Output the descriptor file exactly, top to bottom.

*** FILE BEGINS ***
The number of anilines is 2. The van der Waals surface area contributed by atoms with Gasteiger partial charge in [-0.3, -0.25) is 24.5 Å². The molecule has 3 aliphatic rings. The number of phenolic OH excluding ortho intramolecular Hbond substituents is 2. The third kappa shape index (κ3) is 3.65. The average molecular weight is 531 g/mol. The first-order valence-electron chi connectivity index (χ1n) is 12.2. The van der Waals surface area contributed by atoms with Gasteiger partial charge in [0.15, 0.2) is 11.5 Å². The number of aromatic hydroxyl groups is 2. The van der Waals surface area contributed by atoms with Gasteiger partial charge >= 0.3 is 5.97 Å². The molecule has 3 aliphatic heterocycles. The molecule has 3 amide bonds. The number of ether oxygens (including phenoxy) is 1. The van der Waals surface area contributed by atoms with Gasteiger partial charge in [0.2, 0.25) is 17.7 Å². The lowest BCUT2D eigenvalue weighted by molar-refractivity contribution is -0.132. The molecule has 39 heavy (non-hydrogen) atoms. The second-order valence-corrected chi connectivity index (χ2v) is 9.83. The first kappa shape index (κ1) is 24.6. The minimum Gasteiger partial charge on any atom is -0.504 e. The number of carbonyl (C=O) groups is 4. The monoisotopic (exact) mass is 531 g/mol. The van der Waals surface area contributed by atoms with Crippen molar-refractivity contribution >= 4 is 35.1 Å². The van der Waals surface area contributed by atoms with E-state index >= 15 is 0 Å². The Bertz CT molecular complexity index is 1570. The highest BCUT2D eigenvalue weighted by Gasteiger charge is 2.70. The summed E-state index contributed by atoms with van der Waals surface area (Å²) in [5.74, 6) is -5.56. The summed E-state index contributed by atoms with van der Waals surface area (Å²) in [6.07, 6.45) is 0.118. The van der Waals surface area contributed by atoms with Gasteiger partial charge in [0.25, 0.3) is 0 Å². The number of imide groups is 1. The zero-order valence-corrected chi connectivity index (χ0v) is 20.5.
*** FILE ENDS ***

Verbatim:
The number of anilines is 2. The van der Waals surface area contributed by atoms with Gasteiger partial charge in [-0.3, -0.25) is 24.5 Å². The molecule has 3 aliphatic rings. The number of phenolic OH excluding ortho intramolecular Hbond substituents is 2. The third kappa shape index (κ3) is 3.65. The average molecular weight is 531 g/mol. The first-order valence-electron chi connectivity index (χ1n) is 12.2. The van der Waals surface area contributed by atoms with Gasteiger partial charge in [0.15, 0.2) is 11.5 Å². The number of aromatic hydroxyl groups is 2. The van der Waals surface area contributed by atoms with Gasteiger partial charge >= 0.3 is 5.97 Å². The molecule has 3 aliphatic heterocycles. The molecule has 3 amide bonds. The number of ether oxygens (including phenoxy) is 1. The van der Waals surface area contributed by atoms with Gasteiger partial charge in [0.2, 0.25) is 17.7 Å². The lowest BCUT2D eigenvalue weighted by molar-refractivity contribution is -0.132. The molecule has 39 heavy (non-hydrogen) atoms. The second-order valence-corrected chi connectivity index (χ2v) is 9.83. The first kappa shape index (κ1) is 24.6. The minimum Gasteiger partial charge on any atom is -0.504 e. The number of carbonyl (C=O) groups is 4. The monoisotopic (exact) mass is 531 g/mol. The van der Waals surface area contributed by atoms with Crippen molar-refractivity contribution >= 4 is 35.1 Å². The van der Waals surface area contributed by atoms with E-state index >= 15 is 0 Å². The Bertz CT molecular complexity index is 1570. The highest BCUT2D eigenvalue weighted by Gasteiger charge is 2.70. The summed E-state index contributed by atoms with van der Waals surface area (Å²) in [5.74, 6) is -5.56. The summed E-state index contributed by atoms with van der Waals surface area (Å²) in [6.07, 6.45) is 0.118. The van der Waals surface area contributed by atoms with Gasteiger partial charge in [0.25, 0.3) is 0 Å². The number of imide groups is 1. The zero-order valence-corrected chi connectivity index (χ0v) is 20.5.